Outside switch restriction

Unanswered Question
Jun 2nd, 2009
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Dear All,


I would like to restrict outside Switches connecting to our network. its noticed that employees brings 8 port switches to work place and connecting to their lan port. from their they are extending to personal laptopes e.t.c


Heard that connecting High revision switches into network will washout entire vlan configuration of existing network.


How to restrict outside switches connecting to our network?


Thanks



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John Blakley Tue, 06/02/2009 - 05:48
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If your edge switches are Cisco, you can use bpduguard with portfast enabled on the ports that you want to protect. When the switch senses a bpdu on that port, the port will shut in an err-disabled state. You can have the port automatically reenable after it stops hearing bpdus by using:


"errdisable recovery cause bpduguard"

"errdisable recovery interval "


HTH,

John


Edison Ortiz Tue, 06/02/2009 - 05:50
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The configuration of bpduguard on access-ports may alleviate the problem if the switches send bpdus.


As we know, most SOHO switches do not use bpdus so you are left with implementing port-security on the access-ports.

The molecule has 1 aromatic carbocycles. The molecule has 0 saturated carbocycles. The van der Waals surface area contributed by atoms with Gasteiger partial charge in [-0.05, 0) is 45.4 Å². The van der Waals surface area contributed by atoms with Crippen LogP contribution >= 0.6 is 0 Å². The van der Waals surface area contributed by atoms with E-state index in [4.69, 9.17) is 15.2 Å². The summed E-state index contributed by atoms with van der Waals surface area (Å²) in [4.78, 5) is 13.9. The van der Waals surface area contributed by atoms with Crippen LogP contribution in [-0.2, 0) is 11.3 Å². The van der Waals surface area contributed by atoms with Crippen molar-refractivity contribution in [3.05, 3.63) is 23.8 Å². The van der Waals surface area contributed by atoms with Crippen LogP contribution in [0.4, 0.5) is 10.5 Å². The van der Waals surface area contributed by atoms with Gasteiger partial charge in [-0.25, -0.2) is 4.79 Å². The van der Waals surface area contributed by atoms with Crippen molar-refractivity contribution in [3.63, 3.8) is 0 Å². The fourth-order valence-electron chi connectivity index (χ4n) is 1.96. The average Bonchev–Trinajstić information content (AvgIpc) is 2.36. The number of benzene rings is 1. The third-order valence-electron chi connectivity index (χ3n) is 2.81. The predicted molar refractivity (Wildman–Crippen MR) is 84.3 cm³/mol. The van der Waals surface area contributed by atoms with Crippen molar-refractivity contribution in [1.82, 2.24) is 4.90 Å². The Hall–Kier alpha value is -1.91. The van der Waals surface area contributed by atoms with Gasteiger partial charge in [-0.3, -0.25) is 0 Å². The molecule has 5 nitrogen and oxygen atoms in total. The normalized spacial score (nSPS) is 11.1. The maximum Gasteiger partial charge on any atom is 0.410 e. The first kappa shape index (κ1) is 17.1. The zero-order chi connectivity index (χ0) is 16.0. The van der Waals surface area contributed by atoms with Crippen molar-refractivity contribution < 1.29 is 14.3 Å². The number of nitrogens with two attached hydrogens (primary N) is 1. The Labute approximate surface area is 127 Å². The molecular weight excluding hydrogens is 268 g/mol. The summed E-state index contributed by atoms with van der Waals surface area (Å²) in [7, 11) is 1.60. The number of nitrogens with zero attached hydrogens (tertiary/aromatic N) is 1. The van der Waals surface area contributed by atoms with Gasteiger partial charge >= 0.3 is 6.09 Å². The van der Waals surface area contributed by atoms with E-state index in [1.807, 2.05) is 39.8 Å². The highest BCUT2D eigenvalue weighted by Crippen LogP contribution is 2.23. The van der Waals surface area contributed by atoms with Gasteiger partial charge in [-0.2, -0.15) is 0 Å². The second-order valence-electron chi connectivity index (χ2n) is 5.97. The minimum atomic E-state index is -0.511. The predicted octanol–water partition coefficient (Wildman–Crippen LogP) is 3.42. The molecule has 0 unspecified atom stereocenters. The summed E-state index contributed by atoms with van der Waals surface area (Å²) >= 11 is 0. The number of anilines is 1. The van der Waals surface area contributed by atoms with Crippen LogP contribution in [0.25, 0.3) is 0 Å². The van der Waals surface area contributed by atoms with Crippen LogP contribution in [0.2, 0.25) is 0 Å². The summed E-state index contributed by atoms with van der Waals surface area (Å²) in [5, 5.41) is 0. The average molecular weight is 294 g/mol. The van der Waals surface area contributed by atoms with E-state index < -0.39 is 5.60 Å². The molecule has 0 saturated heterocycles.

As to how many MAC-Addresses are allowed on each of the switchports, the answer is; it depends. If you have VoIP, then you need 2 MACs in the access-vlan and 1 MAC in the voice-vlan. If you don't have VoIP, then you can configure each switchport for 1 MAC.


HTH,


__


Edison.

Joseph W. Doherty Tue, 06/02/2009 - 09:24
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"Heard that connecting High revision switches into network will washout entire vlan configuration of existing network. "


That's possible if it's a Cisco switch with VTP. There are VTP options to minimize or negate this risk, especially in the later VTP features.


"How to restrict outside switches connecting to our network? "


Difficult to do unless you're using some of the latest Cisco switches and access port authentication. Not positive, but I recall some switches might support a simple method to limit number of MACs allowed active on an access port. However, NAT type devices can hide number of devices behind single MAC.

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